Cardiovascular and ocular safety of α1-adrenoceptor antagonists in the treatment of male lower urinary tract symptoms.Expert Opin Drug Saf. 2014 Sep; 13(9):1187-97.EO
α1-Adrenoceptor antagonists (α-blockers) represent first-line drug treatment for male lower urinary tract symptoms. Their adverse events (AEs) include asthenia, dizziness, nasal congestion, arterial (orthostatic) hypotension and intraoperative floppy iris syndrome (IFIS).
This report focuses on cardiovascular and ocular AEs of α-blockers as related to their mechanism of action and subtype selectivity.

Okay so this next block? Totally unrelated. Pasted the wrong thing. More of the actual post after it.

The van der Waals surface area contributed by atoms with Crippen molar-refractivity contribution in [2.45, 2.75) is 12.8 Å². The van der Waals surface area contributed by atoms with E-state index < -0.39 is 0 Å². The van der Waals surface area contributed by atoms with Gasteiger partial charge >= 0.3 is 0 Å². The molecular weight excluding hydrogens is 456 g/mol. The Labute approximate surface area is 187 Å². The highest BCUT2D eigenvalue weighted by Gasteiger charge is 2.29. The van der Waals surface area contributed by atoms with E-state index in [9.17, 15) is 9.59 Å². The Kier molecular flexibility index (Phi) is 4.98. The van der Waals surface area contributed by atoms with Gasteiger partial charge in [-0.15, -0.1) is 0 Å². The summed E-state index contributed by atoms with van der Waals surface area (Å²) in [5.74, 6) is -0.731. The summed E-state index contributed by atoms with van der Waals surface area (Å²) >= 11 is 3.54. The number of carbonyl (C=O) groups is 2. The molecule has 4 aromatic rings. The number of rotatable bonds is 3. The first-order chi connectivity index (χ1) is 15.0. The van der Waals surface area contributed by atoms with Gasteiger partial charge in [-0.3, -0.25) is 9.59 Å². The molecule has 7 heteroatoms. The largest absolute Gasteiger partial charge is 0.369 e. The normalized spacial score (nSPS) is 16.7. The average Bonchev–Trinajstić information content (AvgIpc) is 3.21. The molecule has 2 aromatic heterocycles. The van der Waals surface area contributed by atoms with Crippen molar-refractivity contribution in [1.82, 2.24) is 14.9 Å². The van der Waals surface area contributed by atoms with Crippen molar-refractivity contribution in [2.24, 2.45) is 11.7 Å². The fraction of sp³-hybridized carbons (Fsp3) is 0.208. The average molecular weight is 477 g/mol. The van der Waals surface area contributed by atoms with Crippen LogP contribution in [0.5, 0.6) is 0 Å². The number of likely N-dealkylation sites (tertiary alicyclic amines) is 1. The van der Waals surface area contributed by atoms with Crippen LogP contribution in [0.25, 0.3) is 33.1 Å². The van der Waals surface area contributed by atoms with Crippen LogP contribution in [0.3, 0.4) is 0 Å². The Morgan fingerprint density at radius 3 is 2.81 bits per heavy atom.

The incidence of hypotension differs between α-blockers. It is greatest with doxazosin or terazosin, but others including tamsulosin can also lead to hypotension especially upon treatment initiation. Concomitant antihypertensive medication increases the incidence of hypotension with some α-blockers. Use of α(1A)-selective blockers, evening dosing and drug intake after a meal can reduce the risk of hypotension. IFIS can occur with all drugs exerting α(1)-adrenoceptor antagonist properties and has especially been reported for tamsulosin. It makes cataract surgery more challenging but does not constitute a health risk to patients. IFIS seems to result from inhibition of iris dilator muscle contraction and occurs in men or women, even after α-blockers have been discontinued. To reduce the risk of IFIS, the authors suggest taking a careful drug history, postponing α-blocker treatment for patients with scheduled cataract surgery and careful counseling of patients taking α-blockers.